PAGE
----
The January issue is quite good, at least so far as I have read. Former editor Anthony Boucher kicks off the issue with the first tale of his I've really liked: The Quest for St. Aquin falls into the rare category of post-apocalyptic religious fiction. In fact, the only real example of the genre I can recall is Miller's Canticle for Leibowitz, which I much enjoyed, and which also debuted in F&SF. Boucher's tale follows a young priest and his robot companion as they travel through a radiated, Christian-hostile America. It's atmospheric, thought-provoking, and fun. A cameo character gives the story an extra star all on his own (those who know me will know who he is).

I've already written about Asimov's non-fiction article, which dealt with the threat of global warming. It's worth reading. The next piece of fiction is a fine short piece by Avram Davidson (does he write any other kind?) called The Woman who Thought She could Read. If you like gypsies, fortune-telling, Avram Davidson, sad endings, or any combination thereof, you don't want to miss this atmospheric tale.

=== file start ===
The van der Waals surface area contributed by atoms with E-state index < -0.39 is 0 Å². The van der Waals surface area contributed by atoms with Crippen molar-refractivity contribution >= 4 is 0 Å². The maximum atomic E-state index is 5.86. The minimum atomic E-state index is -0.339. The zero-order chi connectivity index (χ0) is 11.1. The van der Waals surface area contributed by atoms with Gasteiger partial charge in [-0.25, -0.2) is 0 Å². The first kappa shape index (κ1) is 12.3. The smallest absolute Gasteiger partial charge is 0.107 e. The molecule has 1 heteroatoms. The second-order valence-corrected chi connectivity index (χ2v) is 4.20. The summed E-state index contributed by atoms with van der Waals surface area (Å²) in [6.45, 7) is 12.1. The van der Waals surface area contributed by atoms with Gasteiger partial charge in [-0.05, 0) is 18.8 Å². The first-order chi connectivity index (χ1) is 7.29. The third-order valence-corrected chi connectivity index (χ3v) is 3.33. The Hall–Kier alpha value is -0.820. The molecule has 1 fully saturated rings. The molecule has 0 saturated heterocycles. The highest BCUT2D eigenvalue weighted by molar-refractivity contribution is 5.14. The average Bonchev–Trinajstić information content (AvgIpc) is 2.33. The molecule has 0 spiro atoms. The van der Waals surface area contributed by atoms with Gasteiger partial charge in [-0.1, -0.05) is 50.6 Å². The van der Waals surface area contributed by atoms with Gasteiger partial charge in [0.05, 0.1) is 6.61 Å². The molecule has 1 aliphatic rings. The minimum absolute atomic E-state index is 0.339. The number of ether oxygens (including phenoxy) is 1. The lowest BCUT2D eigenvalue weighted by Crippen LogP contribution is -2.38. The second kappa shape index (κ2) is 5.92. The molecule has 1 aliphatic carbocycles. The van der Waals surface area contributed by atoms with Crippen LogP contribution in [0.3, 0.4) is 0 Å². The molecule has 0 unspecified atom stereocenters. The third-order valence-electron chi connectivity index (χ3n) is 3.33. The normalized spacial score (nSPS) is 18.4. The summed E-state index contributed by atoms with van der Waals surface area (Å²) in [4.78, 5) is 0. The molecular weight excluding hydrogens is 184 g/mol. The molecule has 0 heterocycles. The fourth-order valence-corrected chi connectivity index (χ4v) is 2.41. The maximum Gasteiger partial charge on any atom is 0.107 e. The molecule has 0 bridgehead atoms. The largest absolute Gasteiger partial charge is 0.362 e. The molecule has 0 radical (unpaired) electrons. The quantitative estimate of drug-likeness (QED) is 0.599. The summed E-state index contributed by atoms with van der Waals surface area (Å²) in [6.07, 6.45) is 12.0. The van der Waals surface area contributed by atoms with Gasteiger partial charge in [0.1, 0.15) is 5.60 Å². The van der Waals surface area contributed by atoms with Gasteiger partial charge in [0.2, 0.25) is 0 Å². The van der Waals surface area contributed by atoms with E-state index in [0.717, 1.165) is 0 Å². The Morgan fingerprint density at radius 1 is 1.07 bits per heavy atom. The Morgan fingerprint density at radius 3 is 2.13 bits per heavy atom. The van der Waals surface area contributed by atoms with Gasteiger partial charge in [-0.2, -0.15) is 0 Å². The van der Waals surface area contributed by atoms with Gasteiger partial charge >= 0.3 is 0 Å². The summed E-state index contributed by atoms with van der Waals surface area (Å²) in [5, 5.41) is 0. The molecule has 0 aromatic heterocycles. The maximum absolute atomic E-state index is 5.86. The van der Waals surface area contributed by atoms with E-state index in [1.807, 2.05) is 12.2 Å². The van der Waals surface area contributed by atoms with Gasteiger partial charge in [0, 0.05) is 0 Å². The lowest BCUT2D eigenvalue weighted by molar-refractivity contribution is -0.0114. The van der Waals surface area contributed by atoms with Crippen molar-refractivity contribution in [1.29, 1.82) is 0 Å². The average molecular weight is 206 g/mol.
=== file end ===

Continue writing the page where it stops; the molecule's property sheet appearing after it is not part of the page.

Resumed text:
I'm saving the issue's novella, Fritz Leiber's The Silver Eggheads, for next time. Thus, the subsequent tale is Dick's first short story in a while: Explorers We, about a returning expedition from Mars. It's not bad, but Dick has spoiled me. I expect all of his stories to rock me. Ah well.

It is worth reading Tony Boucher's "Recommended Reading" column, if only for his droll relating of his encounters with UFOlogists.

Finally (for this article, not the issue) came Robert A. Young's cleverly titled and aptly timed Santa Clause. The story asks the question: is it better for the delusional characters of one's childhood to be real or completely nonexistent? Sadly, though the tale is well-written and ties in both Saint Nick and Old Nick, it somehow fails to deliver a knockout punch at the end.

So stay tuned! Next article, I shall wrap up the January F&SF, unless, of course, scientific events preempt my spotlight on fiction and compel me to do a stop-press account.